“Kleos has secured a relationship with an exceptionally well resourced and intelligent nation state end-user facing continued challenges in policing its coast. Kleos will benefit greatly from the synergies this relationship offers,” Kleos Space chief executive Andy Bowyer.
“This development brings an enormous strategic benefit to Kleos, bringing an entry for Kleos directly into government opportunities. It offers the opportunity to test and validate Kleos data in a challenging end-user environment.
“The lessons we learn will position Kleos well as we engage further directly with governments.”
Kleos, based in Luxembourg and listed on the Australian Securities Exchange, plans to launch a constellation of 20 satellites providing global monitoring of maritime radio frequencies.
That allows accurate location of vessels in distress, as well as those seeking to avoid attention by not broadcasting automatic identification system (AIS) signals, the maritime version of aircraft transponder identification systems.
Government agencies can use that information to enhance border and maritime security and safety. It’s also of great interest to port operators and the insurance sector.
The Kleos Scouting Mission satellites will launch into a 37-degree inclination, delivering data collected over key regions of maritime interest for defence and security customers.
That includes the Strait of Hormuz, South China Sea, Australian coast, Southern US coast as well as the east and western African coast.
Kleos’ first four satellites, called the Kleos Scouting Mission, were scheduled for launch on the Indian Space Research Organisation Polar Satellite Launch Vehicle (PSLV) C49 mission from Chennai, India, in December but that will now occur in early 2020.
Under the new nation state agreement, Kleos and the country will investigate opportunities to collaborate and develop a value-added proposition for current and future state and regional maritime opportunities.
They will also jointly develop a future commercial relationship including government procurement strategies, develop and implement scenario modelling and demonstration pilots to validate technical usability and application of Kleos data.
As well, they will develop a mutual commercial strategy for allied states. The company said it currently viewed the relationship with the nation state as not material to its financial situation as revenue that might be generated by the relationship could not be quantified at this time. (Source: Space Connect)
15 Jan 20. Telesat’s LEO Satellite Constellation, Ball Aerospace and General Dynamics Mission Systems Enlist Their Services for U.S. Air Force. This threesome of companies, Ball Aerospace, General Dynamics Mission Systems and Telesat, collaborated to demonstrate how high-performing commercial satellite systems, such as Telesat LEO, can provide important advantages for the U.S. Air Force’s Space and Missile Systems Center’s Commercially Augmented Space Inter Networked Operations (CASINO) program. The U.S. military has shown growing interest in advanced commercial space systems, such as Telesat’s LEO constellation, that can deliver highly secure and reliable broadband anywhere in the world with added benefits of global persistence, ultra-low latency, and rapid technology refresh.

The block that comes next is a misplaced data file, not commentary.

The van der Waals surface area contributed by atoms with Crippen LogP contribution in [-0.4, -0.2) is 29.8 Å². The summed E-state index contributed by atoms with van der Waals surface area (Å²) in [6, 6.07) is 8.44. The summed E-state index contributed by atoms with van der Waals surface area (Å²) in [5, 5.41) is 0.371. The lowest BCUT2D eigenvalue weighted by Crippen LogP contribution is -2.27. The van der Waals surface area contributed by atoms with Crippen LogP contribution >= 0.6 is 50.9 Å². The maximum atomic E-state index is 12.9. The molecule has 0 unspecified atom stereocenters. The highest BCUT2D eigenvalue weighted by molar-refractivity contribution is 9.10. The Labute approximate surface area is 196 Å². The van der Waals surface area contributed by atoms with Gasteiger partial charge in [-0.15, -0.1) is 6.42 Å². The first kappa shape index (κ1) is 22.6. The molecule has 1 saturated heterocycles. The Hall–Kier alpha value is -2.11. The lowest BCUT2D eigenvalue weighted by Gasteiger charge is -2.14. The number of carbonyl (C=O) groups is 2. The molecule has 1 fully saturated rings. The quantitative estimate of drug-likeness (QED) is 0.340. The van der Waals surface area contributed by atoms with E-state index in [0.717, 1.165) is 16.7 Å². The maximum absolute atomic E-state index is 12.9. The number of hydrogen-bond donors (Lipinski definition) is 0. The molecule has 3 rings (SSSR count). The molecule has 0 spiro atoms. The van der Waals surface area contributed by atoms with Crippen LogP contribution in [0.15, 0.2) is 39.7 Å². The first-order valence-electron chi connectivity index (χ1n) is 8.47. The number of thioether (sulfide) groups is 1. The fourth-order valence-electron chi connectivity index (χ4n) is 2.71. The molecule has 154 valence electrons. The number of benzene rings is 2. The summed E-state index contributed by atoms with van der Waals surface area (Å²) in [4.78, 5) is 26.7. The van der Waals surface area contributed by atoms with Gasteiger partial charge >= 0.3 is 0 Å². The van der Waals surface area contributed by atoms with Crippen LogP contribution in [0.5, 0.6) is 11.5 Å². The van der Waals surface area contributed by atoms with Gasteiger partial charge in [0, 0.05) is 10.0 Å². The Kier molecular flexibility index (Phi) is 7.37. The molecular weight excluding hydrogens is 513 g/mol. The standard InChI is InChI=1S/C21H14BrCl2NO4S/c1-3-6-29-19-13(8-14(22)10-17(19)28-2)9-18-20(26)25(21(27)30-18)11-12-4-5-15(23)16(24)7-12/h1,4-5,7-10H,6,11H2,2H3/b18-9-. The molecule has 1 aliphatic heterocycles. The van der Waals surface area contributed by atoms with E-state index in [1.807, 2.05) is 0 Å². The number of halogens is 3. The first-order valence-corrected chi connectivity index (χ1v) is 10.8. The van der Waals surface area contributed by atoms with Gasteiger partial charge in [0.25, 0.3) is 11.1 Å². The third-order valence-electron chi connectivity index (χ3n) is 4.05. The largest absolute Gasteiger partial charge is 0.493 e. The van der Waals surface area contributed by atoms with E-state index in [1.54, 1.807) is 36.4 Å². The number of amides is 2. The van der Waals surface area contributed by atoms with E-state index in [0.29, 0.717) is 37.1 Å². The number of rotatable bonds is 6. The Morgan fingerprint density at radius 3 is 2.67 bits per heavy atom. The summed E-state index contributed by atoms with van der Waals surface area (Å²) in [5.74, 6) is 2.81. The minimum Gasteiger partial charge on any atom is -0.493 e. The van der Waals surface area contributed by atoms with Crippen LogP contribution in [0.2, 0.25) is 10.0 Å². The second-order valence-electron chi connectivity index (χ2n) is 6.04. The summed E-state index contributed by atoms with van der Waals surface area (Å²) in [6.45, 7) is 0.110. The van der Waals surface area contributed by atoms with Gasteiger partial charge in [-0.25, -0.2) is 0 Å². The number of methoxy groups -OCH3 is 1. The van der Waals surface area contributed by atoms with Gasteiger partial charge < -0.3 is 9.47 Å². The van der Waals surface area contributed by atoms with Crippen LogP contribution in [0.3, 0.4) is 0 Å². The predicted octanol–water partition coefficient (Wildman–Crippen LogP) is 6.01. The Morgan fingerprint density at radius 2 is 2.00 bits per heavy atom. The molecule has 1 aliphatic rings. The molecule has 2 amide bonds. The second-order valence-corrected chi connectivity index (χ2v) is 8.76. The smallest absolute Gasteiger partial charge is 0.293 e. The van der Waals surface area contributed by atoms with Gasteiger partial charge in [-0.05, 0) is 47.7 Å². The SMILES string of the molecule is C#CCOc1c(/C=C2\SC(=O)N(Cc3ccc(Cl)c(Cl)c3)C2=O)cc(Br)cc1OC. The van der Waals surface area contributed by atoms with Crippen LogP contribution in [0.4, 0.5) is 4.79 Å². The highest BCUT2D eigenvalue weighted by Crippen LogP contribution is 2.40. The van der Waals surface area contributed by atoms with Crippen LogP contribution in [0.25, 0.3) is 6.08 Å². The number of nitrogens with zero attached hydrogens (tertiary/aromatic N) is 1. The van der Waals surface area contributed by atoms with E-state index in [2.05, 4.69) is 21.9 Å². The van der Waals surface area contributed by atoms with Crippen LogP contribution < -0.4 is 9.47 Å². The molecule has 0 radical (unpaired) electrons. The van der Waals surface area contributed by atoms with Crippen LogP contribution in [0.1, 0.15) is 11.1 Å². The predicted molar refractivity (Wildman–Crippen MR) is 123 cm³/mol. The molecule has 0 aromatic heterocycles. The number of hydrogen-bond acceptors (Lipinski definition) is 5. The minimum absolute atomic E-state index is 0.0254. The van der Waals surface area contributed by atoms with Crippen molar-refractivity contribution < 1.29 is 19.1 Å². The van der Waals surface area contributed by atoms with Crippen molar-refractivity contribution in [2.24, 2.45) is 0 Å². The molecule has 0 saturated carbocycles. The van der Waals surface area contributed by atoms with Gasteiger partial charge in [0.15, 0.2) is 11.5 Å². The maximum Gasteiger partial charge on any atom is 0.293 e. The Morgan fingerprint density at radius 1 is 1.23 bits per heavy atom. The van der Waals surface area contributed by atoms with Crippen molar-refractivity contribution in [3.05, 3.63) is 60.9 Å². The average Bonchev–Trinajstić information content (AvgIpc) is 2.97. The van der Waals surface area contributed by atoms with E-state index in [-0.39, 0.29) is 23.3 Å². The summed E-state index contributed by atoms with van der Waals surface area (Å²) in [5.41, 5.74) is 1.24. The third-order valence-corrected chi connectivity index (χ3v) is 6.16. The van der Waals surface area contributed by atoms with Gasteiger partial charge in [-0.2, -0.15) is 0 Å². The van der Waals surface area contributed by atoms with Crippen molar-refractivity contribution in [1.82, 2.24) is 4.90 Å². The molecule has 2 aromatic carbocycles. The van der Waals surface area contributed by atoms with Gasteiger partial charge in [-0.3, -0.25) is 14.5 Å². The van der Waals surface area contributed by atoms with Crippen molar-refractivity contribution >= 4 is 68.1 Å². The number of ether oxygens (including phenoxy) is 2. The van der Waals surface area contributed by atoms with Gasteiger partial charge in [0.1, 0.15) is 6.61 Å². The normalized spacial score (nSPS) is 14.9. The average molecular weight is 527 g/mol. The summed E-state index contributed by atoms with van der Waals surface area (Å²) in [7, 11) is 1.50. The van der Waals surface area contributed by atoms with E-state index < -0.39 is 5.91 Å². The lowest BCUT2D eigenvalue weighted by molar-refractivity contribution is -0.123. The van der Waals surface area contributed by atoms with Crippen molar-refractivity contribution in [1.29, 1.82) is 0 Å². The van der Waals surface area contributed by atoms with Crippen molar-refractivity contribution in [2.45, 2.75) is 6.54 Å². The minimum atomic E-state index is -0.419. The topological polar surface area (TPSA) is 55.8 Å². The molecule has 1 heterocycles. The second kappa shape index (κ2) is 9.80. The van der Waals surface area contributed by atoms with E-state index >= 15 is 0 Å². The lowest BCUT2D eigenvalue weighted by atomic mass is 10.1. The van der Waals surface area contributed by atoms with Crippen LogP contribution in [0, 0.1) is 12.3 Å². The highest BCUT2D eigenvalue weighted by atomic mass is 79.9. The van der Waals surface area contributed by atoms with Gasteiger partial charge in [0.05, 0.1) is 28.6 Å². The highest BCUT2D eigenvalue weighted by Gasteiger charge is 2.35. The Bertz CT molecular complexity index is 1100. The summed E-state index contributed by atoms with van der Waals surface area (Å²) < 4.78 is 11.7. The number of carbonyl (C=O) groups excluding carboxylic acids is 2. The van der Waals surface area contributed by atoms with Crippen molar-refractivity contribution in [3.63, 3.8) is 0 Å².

A key priority for military planners is having access to a proliferated commercial LEO satellite system that can be far more robust and resilient in the event of attack versus the military’s large, unprotected GEO satellites. This was the rationale for DoD’s DARPA awarding a contract to Telesat that could lead to DoD using Telesat’s LEO system for its global broadband connectivity needs.
The CASINO program office approached the Defense Innovation Unit (DIU) for help to solve the challenges with processing government data that originates on a commercial space bus. DIU facilitated pairing this commercial-defense relationship to solve the problem of data processing and exploitation.
CASINO is focused on operationalizing Blackjack, a project of DARPA. Blackjack is demonstrating how the military can increase the resilience of its networks by using commercially-derived LEO satellite constellations to disaggregate space-based comms that support DoD missions.
Demonstrations with Ball Aerospace and General Dynamics will consist of:
- Ball Aerospace: Processing, Exploitation and Dissemination Demonstration – Telesat’s Phase 1 LEO satellite will communicate with Ball’s electronically-steered phased array antenna located at a Microsoft data center, as part of Ball Aerospace’s collaboration with Microsoft. Live testing of low-latency, high-speed links downloaded into the Microsoft Azure cloud and processed using Ball algorithms will demonstrate how data streams from an operational LEO can be processed quickly, thereby providing information superiority.
- General Dynamics Mission Systems: Data Operations – DoD data emulations will be combined with Telesat LEO emulations to demonstrate the volume, traffic management and efficiency of handoffs between military satellites and the Telesat LEO constellation.
Don Brown, General Manager, Government Services at Telesat said that the U.S. Air Force’s CASINO program recognizes that a proliferated commercial LEO satellite constellation can be a core component in the military’s future comms infrastructure. By teaming with technology leaders Ball Aerospace and General Dynamics Mission Systems, Telesat will demonstrate key advantages of its LEO system that DoD requires in its 21st century networks — faster transport of information with increased resiliency and security.